Did you try to make an objective film?
VESA:
We always do, but personally I learned a very important lesson in Sarajevo when I tried to explain the concept of objectivism in Western journalism. "So you mean that we should all be treated equally, also the sniper who is trying to kill me when I carry water buckets and can not escape", my landlady asked me one cold morning. We waited a "safe" moment to fill the water tanks in her apartment. Since that discussion I think that there is a difference between a sniper and a victim and objectivity is not always the main purpose.

ARI: There is such fine line between the objective documentary and biased one. It’s quite hard to find a documentary which I would consider to be truly objective, but I do think that it’s possible to objectively capture reality in some documentaries.
The only way to give face to this war, was to be on the ground with the men, women and children who are central to it.

Please describe your film in 2-3 lines.

It is a true story.
War is ugly. True faces of the war; raw, grotesque and full of tears and pain.

What can't we see in the film?
The most horrified pictures .

We were also very careful choosing images of patients in a psychiatric hospital in Aleppo. People were left alone in a makeshift hospital, without medication. We wanted to respect these people and left out most of the pictures.

What is your next film about?
ARI: My film is “Skeleton in the closet”. It’s totally different film than “Faces of war”. It’s one man’s story. We all have secrets: the ones we keep, and the ones that are kept from us.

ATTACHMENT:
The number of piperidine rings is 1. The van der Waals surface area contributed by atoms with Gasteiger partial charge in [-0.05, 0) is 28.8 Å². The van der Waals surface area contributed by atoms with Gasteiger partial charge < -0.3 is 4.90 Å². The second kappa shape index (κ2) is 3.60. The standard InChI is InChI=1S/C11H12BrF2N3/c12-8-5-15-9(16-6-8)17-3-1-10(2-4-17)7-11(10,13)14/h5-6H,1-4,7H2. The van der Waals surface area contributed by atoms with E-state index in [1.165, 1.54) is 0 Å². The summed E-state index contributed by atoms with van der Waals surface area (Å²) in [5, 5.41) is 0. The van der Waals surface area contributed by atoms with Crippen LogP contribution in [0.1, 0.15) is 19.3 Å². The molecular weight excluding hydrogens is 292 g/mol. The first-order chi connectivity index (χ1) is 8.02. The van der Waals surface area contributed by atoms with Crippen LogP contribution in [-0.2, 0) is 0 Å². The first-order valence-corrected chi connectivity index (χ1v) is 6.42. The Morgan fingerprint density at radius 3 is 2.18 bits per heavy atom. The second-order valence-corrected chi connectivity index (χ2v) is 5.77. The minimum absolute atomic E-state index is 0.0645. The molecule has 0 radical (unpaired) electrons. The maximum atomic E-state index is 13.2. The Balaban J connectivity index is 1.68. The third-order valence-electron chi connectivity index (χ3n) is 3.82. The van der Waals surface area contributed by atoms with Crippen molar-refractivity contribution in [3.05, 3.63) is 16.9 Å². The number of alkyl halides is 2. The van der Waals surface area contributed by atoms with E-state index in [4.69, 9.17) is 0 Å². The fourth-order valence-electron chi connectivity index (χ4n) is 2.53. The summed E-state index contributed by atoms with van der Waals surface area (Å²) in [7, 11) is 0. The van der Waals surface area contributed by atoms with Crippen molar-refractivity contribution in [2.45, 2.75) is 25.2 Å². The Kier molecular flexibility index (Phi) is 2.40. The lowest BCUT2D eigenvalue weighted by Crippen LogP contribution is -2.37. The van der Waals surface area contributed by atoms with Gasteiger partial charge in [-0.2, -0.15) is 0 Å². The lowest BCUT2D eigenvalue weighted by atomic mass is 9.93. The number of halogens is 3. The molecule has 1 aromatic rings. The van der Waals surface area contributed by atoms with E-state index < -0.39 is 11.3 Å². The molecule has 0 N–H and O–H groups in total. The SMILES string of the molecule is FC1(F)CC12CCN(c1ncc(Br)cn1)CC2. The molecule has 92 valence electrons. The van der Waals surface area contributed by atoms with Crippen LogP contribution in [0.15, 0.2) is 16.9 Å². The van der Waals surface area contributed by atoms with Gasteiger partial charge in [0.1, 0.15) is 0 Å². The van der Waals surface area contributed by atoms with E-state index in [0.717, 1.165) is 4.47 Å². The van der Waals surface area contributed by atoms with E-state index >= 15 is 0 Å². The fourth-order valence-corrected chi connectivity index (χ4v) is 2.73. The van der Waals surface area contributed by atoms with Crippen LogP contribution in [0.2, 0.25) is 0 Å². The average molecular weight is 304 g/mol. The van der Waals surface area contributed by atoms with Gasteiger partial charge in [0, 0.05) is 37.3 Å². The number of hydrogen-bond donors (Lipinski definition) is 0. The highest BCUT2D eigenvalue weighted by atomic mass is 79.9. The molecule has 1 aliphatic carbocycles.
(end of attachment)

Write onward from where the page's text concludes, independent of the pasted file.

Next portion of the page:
VESA: One carries working title "Frozen war". It is about the conflict in Eastern Ukraine. the war has stopped - but only for a moment and there are speculations that Russian politicians would like to freeze the situation as it is now - to control it better.
People living in war torn villages do not care about speculations. They would like to get their houses warm before winter comes. Refugees would like to go back but they can not. They suffer between war and peace. We also show how a real "frozen war" looks like. Refugees in Nagorno-Karabakh have waited 20 years that one way or another the confict could be solved and they could return to their houses. But the houses do not exist any more. Only ruins are left. - so is this also the future for Ukraine?

It seams to me that a lot of people in Europe have forgotten or care less about what is still happening in Syria. Why?
We have a nice word for this: we "war-fatigue". We grow tired when there is no progress. Actually we all grow tired, not only journalists and our audiences, but politicians who try to find solutions, aid workers, even fighters become apathetic or desperate. And local people, both those who decided to stay and refugees in camps all over Middle East.

See the trailer here

Is this Greece’s next prime minister?